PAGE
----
Embattled Charity Denies Ties to Putin

A former Kremlin official sought to distance himself from Prime Minister Vladimir Putin on Wednesday in an apparent effort to shield Putin from a charity fund-raising scandal that threatens to embarrass him.

Vladimir Kiselyov, who co-organized a star-studded concert to assist ill children in December, also declared that the event had raised money on behalf of the children and helped purchase equipment for several children's hospitals.

The two statements, made on Dozhd radio, appeared to contradict earlier statements by Kiselyov's charity and by Putin's own spokesman.

Kiselyov is under fire after it emerged that his charity, Federation, has failed to donate any funds or equipment to assist ill children three months after the concert. Putin played the piano and sang a song in English at the St. Petersburg event, which was also attended by movie stars Gerard Depardieu, Sharon Stone and Kevin Costner.

Kiselyov, a St. Petersburg native who worked in the Kremlin's property department during Putin's presidency and before that reportedly raised campaign funds for Putin's mentor, St. Petersburg Mayor Anatoly Sobchak, said Wednesday that he did not recall ever meeting Putin.

"We lived in the same city, so maybe we took the same tram sometime," Kiselyov said.

Putin's spokesman Dmitry Peskov, however, said earlier this week that the prime minister "has never hidden the fact that he knows Kiselyov." Peskov also said Federation officials had offered Putin certain assurances about the scandal that had "calmed his fears."

Kiselyov made a videotaped statement before the charity concert that promised equipment for hospitals and money for ill children. But a Federation representative said Monday that the only thing the organization had intended to raise at the event was global awareness for ill Russian children.

The scandal broke after the mother of an ill child told President Dmitry Medvedev via his Twitter page last week that no hospitals had benefited from the concert.

Gerard Depardieu last month presented a Moscow children's hospital with equipment for its intensive care unit, the facility's head, Anatoly Kagan, told RIA-Novosti. He could not say whether Federation had anything to do with it.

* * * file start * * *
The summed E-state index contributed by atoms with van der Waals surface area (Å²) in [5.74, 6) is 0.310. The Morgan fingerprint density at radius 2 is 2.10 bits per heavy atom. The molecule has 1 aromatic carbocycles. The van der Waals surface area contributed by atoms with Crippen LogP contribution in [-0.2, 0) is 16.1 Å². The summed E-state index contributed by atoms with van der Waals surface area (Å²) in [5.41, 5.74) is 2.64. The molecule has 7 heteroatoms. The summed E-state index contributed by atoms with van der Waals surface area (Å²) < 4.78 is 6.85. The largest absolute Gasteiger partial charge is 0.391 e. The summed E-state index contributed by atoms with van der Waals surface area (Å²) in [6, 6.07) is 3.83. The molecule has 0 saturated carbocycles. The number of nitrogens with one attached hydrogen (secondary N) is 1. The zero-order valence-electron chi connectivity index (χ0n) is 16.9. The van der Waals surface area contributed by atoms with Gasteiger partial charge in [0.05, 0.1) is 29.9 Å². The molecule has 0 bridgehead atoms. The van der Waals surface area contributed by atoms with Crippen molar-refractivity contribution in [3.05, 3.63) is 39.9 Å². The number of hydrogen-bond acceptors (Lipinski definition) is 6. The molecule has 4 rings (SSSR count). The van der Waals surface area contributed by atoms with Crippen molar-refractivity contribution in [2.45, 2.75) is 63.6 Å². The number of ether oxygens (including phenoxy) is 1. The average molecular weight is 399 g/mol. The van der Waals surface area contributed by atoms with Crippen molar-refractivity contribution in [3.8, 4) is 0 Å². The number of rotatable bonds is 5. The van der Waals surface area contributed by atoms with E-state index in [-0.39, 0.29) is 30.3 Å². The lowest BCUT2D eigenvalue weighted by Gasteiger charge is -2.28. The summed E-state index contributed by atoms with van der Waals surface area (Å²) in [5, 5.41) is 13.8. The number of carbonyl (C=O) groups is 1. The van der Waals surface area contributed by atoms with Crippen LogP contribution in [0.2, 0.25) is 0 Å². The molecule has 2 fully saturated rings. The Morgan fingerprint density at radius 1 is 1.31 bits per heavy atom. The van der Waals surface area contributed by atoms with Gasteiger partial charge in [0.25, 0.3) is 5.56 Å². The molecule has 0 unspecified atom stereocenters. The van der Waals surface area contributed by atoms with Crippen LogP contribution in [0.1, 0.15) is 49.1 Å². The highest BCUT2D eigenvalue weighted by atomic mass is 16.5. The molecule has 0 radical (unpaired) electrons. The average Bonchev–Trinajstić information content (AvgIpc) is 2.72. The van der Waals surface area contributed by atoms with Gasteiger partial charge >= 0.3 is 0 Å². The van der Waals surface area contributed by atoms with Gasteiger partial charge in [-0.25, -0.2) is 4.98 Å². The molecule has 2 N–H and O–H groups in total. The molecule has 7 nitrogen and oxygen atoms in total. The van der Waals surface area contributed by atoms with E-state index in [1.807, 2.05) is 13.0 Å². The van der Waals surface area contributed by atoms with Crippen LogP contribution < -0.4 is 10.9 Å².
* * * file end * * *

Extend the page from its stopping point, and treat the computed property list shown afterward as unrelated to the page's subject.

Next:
Federation organized an event at another Moscow children's hospital in February, with Depardieu and actor Konstantin Khabensky presenting the patients with toys and equipment, the hospital's acting head, Nikolai Murzin, told The Moscow Times on Wednesday.

But a Moscow oncology center that Federation asked to provide a list of needed equipment only received "a handful of toys," center representatives told Gazeta.ru.

It remained unclear how much money the concert actually raised. Kiselyov did not comment on this or on reports that seats at the event were sold for up to 1 million rubles ($35,000) each.

Dmitry Gryzlov, son of State Duma Speaker Boris Gryzlov, confirmed the prices in an interview with Novaya Gazeta. But he added that Federation representatives offered to drop the price for him to 50,000 rubles ($1,700) after he balked at the 1 million rubles.

Dmitry Gryzlov, who ended up attending the concert, said Deputy Justice Minister Viktor Yevtukhov and Zenit goalkeeper Viktor Malafeyev were among the guests.

Novaya Gazeta reported that a charity group backed by Boris Gryzlov and Senator Andrei Khazin, among others, was behind the Federation foundation.

But Mikhail Cherkasov, president of the charity group Center for Support of Socially Oriented Programs, told The Moscow Times that the report was a mix-up and his organization has nothing to do with Federation, whose founding organization simply has a similar-sounding name.

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